SelectPalette( hDC, hOldPalette, FALSE );
         DeleteObject( hPalette );
     EndPaint( hWnd, &ps );

PS: If you find this sample more useful, don't forget to reject the proposed answer so that I can post this as an answer for you.

Another PS ... LoadBitmap will only read a bitmap from your resource, it won't read from a file.  That is why you either have to read the bitmap yourself, or use LoadImage to do it for you.  LoadImage sounds preferable because it is easier and less prone to programmer error (harder to get one line wrong than several)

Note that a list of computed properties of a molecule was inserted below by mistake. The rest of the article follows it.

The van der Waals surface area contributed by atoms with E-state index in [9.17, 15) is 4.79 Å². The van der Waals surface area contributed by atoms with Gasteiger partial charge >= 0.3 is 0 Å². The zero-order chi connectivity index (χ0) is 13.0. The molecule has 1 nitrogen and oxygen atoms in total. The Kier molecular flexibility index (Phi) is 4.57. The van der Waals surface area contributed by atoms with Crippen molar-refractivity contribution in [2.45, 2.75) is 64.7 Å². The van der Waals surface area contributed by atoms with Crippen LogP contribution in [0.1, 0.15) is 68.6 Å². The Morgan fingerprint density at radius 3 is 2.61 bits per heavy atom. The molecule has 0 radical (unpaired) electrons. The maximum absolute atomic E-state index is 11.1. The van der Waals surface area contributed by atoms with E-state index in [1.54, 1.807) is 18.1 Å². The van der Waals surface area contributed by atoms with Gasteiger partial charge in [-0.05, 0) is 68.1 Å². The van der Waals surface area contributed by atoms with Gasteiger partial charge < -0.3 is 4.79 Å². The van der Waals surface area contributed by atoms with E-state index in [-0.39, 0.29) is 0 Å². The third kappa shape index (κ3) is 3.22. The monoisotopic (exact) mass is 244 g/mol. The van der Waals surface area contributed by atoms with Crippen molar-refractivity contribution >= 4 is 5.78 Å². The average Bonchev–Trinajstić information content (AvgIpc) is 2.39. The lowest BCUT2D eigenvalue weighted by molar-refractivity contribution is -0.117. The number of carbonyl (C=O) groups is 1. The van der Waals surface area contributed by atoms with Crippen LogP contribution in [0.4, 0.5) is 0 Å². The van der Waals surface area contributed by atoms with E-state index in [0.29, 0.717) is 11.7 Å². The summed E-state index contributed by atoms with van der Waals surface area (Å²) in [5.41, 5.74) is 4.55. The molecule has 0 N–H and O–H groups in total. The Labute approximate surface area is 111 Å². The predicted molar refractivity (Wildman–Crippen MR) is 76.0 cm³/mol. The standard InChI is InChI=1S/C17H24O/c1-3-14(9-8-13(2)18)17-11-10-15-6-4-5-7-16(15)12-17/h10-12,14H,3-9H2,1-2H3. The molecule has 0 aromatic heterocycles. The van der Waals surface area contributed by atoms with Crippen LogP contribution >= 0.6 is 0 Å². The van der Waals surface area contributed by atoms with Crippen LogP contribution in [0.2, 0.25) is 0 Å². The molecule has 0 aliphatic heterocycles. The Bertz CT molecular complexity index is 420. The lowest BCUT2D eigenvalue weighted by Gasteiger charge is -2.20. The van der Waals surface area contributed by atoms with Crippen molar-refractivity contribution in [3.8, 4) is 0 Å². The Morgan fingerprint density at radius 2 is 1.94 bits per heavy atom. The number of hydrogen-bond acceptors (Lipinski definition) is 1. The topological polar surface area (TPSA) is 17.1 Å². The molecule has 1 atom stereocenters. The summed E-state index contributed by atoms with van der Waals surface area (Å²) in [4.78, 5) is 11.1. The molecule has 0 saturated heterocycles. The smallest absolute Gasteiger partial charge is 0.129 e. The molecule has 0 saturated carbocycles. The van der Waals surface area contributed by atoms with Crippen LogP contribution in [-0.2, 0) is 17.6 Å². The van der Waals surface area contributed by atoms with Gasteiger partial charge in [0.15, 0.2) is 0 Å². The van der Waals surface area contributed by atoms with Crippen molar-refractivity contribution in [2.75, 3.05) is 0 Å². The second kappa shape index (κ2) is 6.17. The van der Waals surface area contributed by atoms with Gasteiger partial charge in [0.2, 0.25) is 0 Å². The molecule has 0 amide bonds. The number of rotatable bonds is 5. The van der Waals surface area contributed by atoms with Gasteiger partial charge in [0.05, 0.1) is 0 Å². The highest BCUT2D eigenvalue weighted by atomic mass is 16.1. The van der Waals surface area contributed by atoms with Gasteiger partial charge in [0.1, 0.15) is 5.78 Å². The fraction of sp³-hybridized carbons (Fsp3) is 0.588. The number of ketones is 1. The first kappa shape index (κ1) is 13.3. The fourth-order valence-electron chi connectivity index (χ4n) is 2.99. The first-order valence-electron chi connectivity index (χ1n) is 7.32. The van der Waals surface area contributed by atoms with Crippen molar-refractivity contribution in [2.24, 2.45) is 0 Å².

note that the BitBlt call can be replaced by StretchBlt so you can zoom in/out and pan around your image.

Also, you would probably not want to load your image on every WM_PAINT .. just draw it, so move the loading code out of there to somewhere more applicable
It looks like some warmhearted doctors are treating a silent patient.
And the annoying thing is that all the effort will be for nothing if dduclos never reads it .. and I won't even get any points for my supplied code, because hotsextoy was the last to propose an answer and I cannot put my comments as answer until that one is rejected (or accepted or whatever).  So eventually hotsextoy will get the points due to EE auto-answer :-(

Told you so .. auto-grading is great .. but only when the best solution has been posted as an answer.  If not, then the 'auto' part means the answer is accepted regardless of whether it is the best solution proposed .. or even if it is correct!

Oh well .. them's the breaks I suppose.